Sanity, sweet sanity... from Republicans!

Rep. Anne Hajek (R-14/Sioux Falls) finds Senate Bill 128, which would protect bullying based on sexual orientation as a perfectly reasonable expression of religious freedom, just one example of "scary" legislation with which her party embarrasses South Dakota:

"The media picks up on these bills and people think about moving to South Dakota and they say, 'Oh, crazies are out there," Hajek said.

At Saturday's Legislative Coffee, Hajek spoke openly about the Senate Bill 128, calling the bill quote "scary." She isn't backing off those comments.

"Discrimination is so near and dear to my heart that I am very troubled that anyone would propose that legislation," Hajek said [Leland Steva, "Republican Lawmaker Disgusted with Legislation,", 2014.02.03].

Thank you, Rep. Hajek.

Also earning kudos for Republican sanity is Sen. Ried Holien (R-5/Watertown), who responds to anti-SB 128 petitioner Alexis Krivoshik with this apology for sponsoring SB 128:

I want to apologize to everyone on this list that my name is attached to SB 128. In the first few weeks of session, we get presented hundreds of bills to sign on. In this case, I was in two different conversations and signed on thinking this was a different bill. Please look at my legislative history and see that I have no history of sponsoring similar bills.

I wish I had a better excuse, but I don't. I wish I could remove my name from this bill, but I cannot at this time. Please know that I will vote against it if I have the chance.

Please know that I am sincerely sorry.
Ried Holien
State Senator, District 5 [, 2014.02.03]

Apology accepted, Senator Holien, with great relief. I am deeply heartened to know that there are some legislators, like Rep. Hajek and Sen. Holien, who seem less interested in fighting the culture war and more interested in doing serious policy... for all South Dakotans.


Thar she blows! House Bill 1234 puts Governor Dennis Daugaard's really bad education reform ideas on paper for the South Dakota Legislature to debate and (please, please, please) kill. The details:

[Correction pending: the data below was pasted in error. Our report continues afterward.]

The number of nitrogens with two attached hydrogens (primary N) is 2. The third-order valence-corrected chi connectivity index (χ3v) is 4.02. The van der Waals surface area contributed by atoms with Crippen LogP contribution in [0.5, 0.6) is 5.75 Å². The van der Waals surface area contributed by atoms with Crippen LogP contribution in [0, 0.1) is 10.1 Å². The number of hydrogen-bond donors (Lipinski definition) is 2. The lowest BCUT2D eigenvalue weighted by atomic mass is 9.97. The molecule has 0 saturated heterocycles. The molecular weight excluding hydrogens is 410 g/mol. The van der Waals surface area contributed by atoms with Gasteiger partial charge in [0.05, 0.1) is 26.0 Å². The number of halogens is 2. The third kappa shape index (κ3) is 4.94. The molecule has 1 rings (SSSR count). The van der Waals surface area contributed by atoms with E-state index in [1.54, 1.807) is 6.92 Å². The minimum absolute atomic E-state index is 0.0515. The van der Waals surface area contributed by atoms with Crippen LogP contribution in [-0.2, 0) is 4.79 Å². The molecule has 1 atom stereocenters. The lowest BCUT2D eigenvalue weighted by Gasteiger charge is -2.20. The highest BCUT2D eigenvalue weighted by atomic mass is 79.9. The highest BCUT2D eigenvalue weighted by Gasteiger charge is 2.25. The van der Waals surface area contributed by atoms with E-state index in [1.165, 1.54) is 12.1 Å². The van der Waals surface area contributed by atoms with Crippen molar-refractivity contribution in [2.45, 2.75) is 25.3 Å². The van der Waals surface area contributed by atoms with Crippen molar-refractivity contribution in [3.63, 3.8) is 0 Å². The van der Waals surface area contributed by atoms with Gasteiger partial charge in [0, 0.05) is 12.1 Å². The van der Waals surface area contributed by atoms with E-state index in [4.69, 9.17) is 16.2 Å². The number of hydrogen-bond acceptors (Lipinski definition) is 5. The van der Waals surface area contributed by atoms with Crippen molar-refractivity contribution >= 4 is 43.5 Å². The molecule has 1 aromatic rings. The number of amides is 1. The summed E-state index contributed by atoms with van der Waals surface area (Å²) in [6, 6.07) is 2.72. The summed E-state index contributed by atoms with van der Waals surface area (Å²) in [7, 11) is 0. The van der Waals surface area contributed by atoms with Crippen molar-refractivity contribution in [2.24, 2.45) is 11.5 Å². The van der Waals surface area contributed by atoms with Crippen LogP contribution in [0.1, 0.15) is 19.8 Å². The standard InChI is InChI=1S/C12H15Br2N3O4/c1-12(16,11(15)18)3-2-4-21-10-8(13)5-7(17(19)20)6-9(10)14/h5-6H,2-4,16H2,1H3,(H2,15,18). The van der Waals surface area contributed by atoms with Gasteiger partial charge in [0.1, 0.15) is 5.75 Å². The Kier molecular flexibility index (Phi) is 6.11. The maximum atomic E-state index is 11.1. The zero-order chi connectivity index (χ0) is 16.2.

• $3980 bonus to every high school and middle school math and science teacher who applies. One need not be a full-time math teacher: the standard is 51% of an FTE teaching math or science. The money comes in a lump sum; school districts may disburse $480 of that check to cover retirement, taxes, and adminsitrative costs (really? the business manager gets to skim?), leaving the teacher with a guaranteed $3500 in pocket.
  • $5700 bonus to up to 20% of the best teachers in each district. We round down: If your district has 99 teachers, up to 19 get bonuses. The district can keep $700 to cover taxes, retirement, and admin.
  • To qualify for a bonus, teachers need to get a "distinguished" rating on the evaluation instrument to be concocted by a 20-person workgroup consisting of teachers (pick me!), administrators, board members, parents, and reps from SDEA, SASD, and ASBSD. This criterion means that we aren't guaranteeing bonuses to 20% of the faculty: if a district has 100 teachers, 99 rate "proficient," and only one rates "distinguished," only that one latter teacher gets a bonus.
  • In addition to the "distinguished" rating, teachers may also demonstrate their bonus-worthiness by engaging in the following activities (that scratching sound you hear is teachers already taking notes and updating résumés):
    1. mentoring of less experienced teachers;
    2. curriculum development;
    3. assessment development;
    4. data analysis;
    5. service to the local district, state, or national committees or task forces;
    6. leadership in a professional learning community;
    7. national board certification (by the way, did you know that credentials don't predict teacher performance? oh, all that effort that could be spent instead actually working with kids...);
    8. other leadership activities or recognitions;
    9. additional criteria determined by the school board.